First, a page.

Q - It almost seems like you have to have your own personal chef to practice the vegan lifestyle.
A - Yeah. I am my personal chef. I'm a good cook. I've learned how to travel with it too. I tried to do 60% raw intake, so I don't need a cooker. I'm planning on what I put in my body, a lot of super foods, super foods list and quantities and times of the day. And then I'll supplement it by, when you're on the road, especially in California you can see the movement growing. There's a great chain of restaurants called Cafe Gratitude which is all raw cooking and it's incredible what you can eat. It would make any carnivore salivate. Online there are some good resources for raw cooking. You do have to be self-reliant. You do have to be careful about what you buy. I try to eat more seasonal. When I'm not home, the things that I find are organic year 'round and more of the seasonal things. It's local. Anything that's coming from afar or out of season, there's no way it can be organic.
Q - That's great when you're at home, but when you're on the road you probably have to put the things you need in the contract rider for the promoter to get you.
A - That's it. Organic avocados. Organic Brazil nuts. A few of the basic requirements. A lot of the stuff I carry around actually. At the beginning of the tour I'll buy a big box and stock myself up with the things I need.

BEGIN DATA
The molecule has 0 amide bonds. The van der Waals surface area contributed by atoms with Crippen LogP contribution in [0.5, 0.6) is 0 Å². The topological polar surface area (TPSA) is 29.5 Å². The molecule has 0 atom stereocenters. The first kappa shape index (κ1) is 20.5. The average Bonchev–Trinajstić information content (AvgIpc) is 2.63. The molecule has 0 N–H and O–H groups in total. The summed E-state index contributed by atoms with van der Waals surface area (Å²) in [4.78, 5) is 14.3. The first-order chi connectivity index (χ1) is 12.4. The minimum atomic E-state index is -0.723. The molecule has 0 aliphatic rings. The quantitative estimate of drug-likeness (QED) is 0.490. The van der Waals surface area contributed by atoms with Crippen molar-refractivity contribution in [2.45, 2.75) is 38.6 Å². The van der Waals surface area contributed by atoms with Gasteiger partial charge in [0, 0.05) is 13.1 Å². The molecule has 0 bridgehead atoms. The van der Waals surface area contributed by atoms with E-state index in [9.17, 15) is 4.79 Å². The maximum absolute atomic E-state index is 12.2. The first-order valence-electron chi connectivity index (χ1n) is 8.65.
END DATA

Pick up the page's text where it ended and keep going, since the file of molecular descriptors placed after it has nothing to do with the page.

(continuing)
Q - Cy, The Fixx was recording for M.C.A. Records. Your tenth and latest CD, "Beautiful Friction" has been released on Kirtland Records. Is that a subsidiary of M.C.A.?
A - No. It's a subsidiary of SONY.
Q - How long have you been with Kirtland?
A - They signed us on to this project. They came onboard after we recorded this record on our own steam, for our own passion and for our own reason. We felt inspired. Maybe five years ago I went up Everest with Mike Peters from the Love Hope Strength charity. That inspires me on a lot of things. We'd been playing 'live' and then we just got sick of not having any new material to play. So we got together regularly every month for three or four days and we would play, jam and write songs. And then when we would meet up the next three weeks, the songs from the last period, the ones that would survive, we would work on more. The ones that weren't really working, we would just let go. We wouldn't keep hacking away and try to make a silk purse out of a pig's ear, which in the past is something we tended to not always do. If you invest a lot of time in something, naturally you're going to become quite precious for it. And time, as you become older, becomes a relative commodity. When you're young, you waste it. When you're old, you don't have enough of it. So, in between the two, our songwriting changed because of that I think. We wanted to really explore stuff that is spawned from having children and being in a world where negativity and fear sells the machine and propels it on and on and on. Yet in the natural law of the universe where there's fear, there has to be hope. It's cause and effect. You can't have one without the other. Unfortunately the media just focuses on one. So we have this one-wing bird flopping around like a shot pigeon and that's our culture. I'm just trying to put another wing on the other side of the bird so it can fly to a destination.
Q - How is SONY promoting your CD? Certainly radio is not what it used to be.